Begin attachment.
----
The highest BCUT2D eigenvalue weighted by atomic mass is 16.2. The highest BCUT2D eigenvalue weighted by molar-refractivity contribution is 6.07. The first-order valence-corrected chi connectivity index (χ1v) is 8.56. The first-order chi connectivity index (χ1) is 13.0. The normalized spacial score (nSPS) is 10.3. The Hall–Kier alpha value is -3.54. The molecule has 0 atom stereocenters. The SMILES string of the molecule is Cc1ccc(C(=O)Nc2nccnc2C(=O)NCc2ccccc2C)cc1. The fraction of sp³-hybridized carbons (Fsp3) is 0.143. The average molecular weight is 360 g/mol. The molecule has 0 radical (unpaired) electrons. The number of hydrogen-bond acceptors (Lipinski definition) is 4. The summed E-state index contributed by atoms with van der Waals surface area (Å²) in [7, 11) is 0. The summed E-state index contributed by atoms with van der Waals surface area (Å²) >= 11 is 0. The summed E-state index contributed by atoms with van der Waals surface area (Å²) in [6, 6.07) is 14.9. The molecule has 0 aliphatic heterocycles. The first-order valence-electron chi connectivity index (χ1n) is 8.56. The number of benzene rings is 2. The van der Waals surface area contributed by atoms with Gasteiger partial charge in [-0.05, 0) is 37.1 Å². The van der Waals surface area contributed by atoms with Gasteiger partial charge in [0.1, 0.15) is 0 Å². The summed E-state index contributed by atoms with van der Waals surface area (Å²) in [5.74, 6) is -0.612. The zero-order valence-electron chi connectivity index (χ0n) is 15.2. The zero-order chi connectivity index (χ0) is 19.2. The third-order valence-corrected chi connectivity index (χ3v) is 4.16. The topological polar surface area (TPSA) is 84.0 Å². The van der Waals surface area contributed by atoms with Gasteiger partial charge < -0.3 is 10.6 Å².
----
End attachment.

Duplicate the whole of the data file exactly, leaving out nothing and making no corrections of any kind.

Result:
The highest BCUT2D eigenvalue weighted by atomic mass is 16.2. The highest BCUT2D eigenvalue weighted by molar-refractivity contribution is 6.07. The first-order valence-corrected chi connectivity index (χ1v) is 8.56. The first-order chi connectivity index (χ1) is 13.0. The normalized spacial score (nSPS) is 10.3. The Hall–Kier alpha value is -3.54. The molecule has 0 atom stereocenters. The SMILES string of the molecule is Cc1ccc(C(=O)Nc2nccnc2C(=O)NCc2ccccc2C)cc1. The fraction of sp³-hybridized carbons (Fsp3) is 0.143. The average molecular weight is 360 g/mol. The molecule has 0 radical (unpaired) electrons. The number of hydrogen-bond acceptors (Lipinski definition) is 4. The summed E-state index contributed by atoms with van der Waals surface area (Å²) in [7, 11) is 0. The summed E-state index contributed by atoms with van der Waals surface area (Å²) >= 11 is 0. The summed E-state index contributed by atoms with van der Waals surface area (Å²) in [6, 6.07) is 14.9. The molecule has 0 aliphatic heterocycles. The first-order valence-electron chi connectivity index (χ1n) is 8.56. The number of benzene rings is 2. The van der Waals surface area contributed by atoms with Gasteiger partial charge in [-0.05, 0) is 37.1 Å². The van der Waals surface area contributed by atoms with Gasteiger partial charge in [0.1, 0.15) is 0 Å². The summed E-state index contributed by atoms with van der Waals surface area (Å²) in [5.74, 6) is -0.612. The zero-order valence-electron chi connectivity index (χ0n) is 15.2. The zero-order chi connectivity index (χ0) is 19.2. The third-order valence-corrected chi connectivity index (χ3v) is 4.16. The topological polar surface area (TPSA) is 84.0 Å². The van der Waals surface area contributed by atoms with Gasteiger partial charge < -0.3 is 10.6 Å².